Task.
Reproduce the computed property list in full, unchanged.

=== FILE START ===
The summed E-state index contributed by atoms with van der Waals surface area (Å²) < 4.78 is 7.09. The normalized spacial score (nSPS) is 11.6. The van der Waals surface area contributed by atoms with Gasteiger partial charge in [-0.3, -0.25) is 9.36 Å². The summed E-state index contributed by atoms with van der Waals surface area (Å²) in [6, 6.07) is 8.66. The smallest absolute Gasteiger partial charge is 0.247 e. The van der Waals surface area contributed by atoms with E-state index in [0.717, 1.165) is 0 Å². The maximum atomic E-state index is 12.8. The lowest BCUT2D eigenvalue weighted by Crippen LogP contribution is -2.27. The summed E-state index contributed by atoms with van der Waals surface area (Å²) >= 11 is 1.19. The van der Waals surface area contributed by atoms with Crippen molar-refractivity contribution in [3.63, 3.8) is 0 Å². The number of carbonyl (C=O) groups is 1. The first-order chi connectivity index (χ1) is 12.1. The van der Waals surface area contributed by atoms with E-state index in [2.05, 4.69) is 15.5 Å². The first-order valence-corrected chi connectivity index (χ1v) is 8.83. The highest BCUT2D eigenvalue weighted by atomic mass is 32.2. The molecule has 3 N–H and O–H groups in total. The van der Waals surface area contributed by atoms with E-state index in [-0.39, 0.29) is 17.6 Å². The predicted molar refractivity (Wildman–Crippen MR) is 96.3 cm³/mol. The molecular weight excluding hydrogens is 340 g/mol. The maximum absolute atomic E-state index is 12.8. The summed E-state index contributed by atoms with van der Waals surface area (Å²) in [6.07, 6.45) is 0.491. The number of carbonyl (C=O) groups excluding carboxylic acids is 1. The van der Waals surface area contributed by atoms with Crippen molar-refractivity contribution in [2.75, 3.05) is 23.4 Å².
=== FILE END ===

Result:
The summed E-state index contributed by atoms with van der Waals surface area (Å²) < 4.78 is 7.09. The normalized spacial score (nSPS) is 11.6. The van der Waals surface area contributed by atoms with Gasteiger partial charge in [-0.3, -0.25) is 9.36 Å². The summed E-state index contributed by atoms with van der Waals surface area (Å²) in [6, 6.07) is 8.66. The smallest absolute Gasteiger partial charge is 0.247 e. The van der Waals surface area contributed by atoms with E-state index in [0.717, 1.165) is 0 Å². The maximum atomic E-state index is 12.8. The lowest BCUT2D eigenvalue weighted by Crippen LogP contribution is -2.27. The summed E-state index contributed by atoms with van der Waals surface area (Å²) >= 11 is 1.19. The van der Waals surface area contributed by atoms with Crippen molar-refractivity contribution in [3.63, 3.8) is 0 Å². The number of carbonyl (C=O) groups is 1. The first-order chi connectivity index (χ1) is 12.1. The van der Waals surface area contributed by atoms with E-state index in [2.05, 4.69) is 15.5 Å². The first-order valence-corrected chi connectivity index (χ1v) is 8.83. The highest BCUT2D eigenvalue weighted by atomic mass is 32.2. The molecule has 3 N–H and O–H groups in total. The van der Waals surface area contributed by atoms with E-state index in [-0.39, 0.29) is 17.6 Å². The predicted molar refractivity (Wildman–Crippen MR) is 96.3 cm³/mol. The molecular weight excluding hydrogens is 340 g/mol. The maximum absolute atomic E-state index is 12.8. The summed E-state index contributed by atoms with van der Waals surface area (Å²) in [6.07, 6.45) is 0.491. The number of carbonyl (C=O) groups excluding carboxylic acids is 1. The van der Waals surface area contributed by atoms with Crippen molar-refractivity contribution in [2.75, 3.05) is 23.4 Å².